Serving Washingtonians better


We’re focused on four priorities this session: serving Washingtonians better, strengthening economic well-being, advancing racial equity and justice, and addressing the climate crisis. And because this is a short, 60-day session, things are moving fast in the Legislature. We’ve already passed bills to reform our state’s long-term care program (more on that below), and committees are working hard to hold hearings and votes on legislation that tackle these priorities.

Our work continues to close the digital divide

Last year, the Legislature provided more than $400 million to expand broadband internet access, gave more authority for public utility districts to fill in service gaps and invested in community digital navigators to help people get online. But our work isn’t over!

In the House Community & Economic Development Committee, we’ve heard from people who continue to struggle with a lack of affordable, accessible internet. To help close the digital divide, we must address three things: access, devices and skills.

That’s why I’m co-sponsoring the Digital Equity Act, which would create four new programs to help everyone take advantage of the internet. It’s crucial we pass this legislation to broaden access to the internet, as well as to the devices and skills people need.

Expanding access to behavioral health treatment

We can’t wait for people to hit rock bottom before we provide them resources and care. That’s why I introduced HB 1773 to improve access to community-based treatment for people with severe behavioral health issues. This legislation will help make it easier for families to get their loved ones care when they need it, without hospitalization. I’m proud to report that it was passed out of the Civil Rights & Judiciary Committee last week.

WA Cares reforms move through the Legislature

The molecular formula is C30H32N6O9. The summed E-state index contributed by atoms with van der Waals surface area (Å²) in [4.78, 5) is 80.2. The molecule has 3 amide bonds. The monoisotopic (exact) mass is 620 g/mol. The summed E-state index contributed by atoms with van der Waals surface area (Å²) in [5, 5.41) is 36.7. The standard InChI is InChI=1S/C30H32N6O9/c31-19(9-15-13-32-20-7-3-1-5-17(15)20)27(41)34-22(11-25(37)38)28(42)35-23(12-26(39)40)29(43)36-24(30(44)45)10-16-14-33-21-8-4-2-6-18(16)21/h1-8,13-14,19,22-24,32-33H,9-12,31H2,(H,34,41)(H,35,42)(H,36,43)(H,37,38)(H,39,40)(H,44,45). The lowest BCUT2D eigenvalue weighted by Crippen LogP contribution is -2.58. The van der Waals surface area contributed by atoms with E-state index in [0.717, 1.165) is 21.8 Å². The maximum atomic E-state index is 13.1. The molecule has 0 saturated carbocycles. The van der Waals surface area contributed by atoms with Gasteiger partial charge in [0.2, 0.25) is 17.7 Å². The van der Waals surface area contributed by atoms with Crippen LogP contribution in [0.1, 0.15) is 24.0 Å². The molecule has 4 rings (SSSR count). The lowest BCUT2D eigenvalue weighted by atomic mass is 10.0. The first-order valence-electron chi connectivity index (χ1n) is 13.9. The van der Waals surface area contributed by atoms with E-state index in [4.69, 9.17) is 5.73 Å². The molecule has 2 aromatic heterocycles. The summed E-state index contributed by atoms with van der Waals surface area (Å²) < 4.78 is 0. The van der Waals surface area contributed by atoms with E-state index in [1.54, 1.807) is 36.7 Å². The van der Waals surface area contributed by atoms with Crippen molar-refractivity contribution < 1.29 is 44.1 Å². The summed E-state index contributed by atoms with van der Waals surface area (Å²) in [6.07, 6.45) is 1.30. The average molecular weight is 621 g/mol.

I voted to pass some needed reforms to the WA Cares Fund, the state’s long-term care benefit for seniors and people with disabilities. HB 1732 will extend the implementation period for WA Cares, meaning workers won’t pay the premium until the Legislature finishes their work to improve the benefit. And HB 1733 allows voluntary exemption for certain individuals, including military spouses and disabled veterans, non-immigrant visa workers and border state workers who live outside Washington state and wouldn’t qualify for WA Cares benefits.

Most families don’t have a plan for long-term care or any sort of insurance to protect them, resulting in spending down savings to qualify for Medicaid, relying on unpaid family members for basic needs or being put in a position where they’re forced to sell their homes so they can afford long-term care. We can’t accept this system that bankrupts people and forces families out of their homes. WA Cares is the next step for a true social safety net that protects families. These bills are necessary reforms to make sure WA Cares is accessible robust and available.

ICYMI: Tune in to our latest virtual town hall

Thank you to everyone who tuned in to our virtual town hall earlier this month! We answered questions about housing and homelessness, community health centers, apprenticeship programs, early childhood education and much more. Visit this link to watch the recap.

Stay well,

Jamila Taylor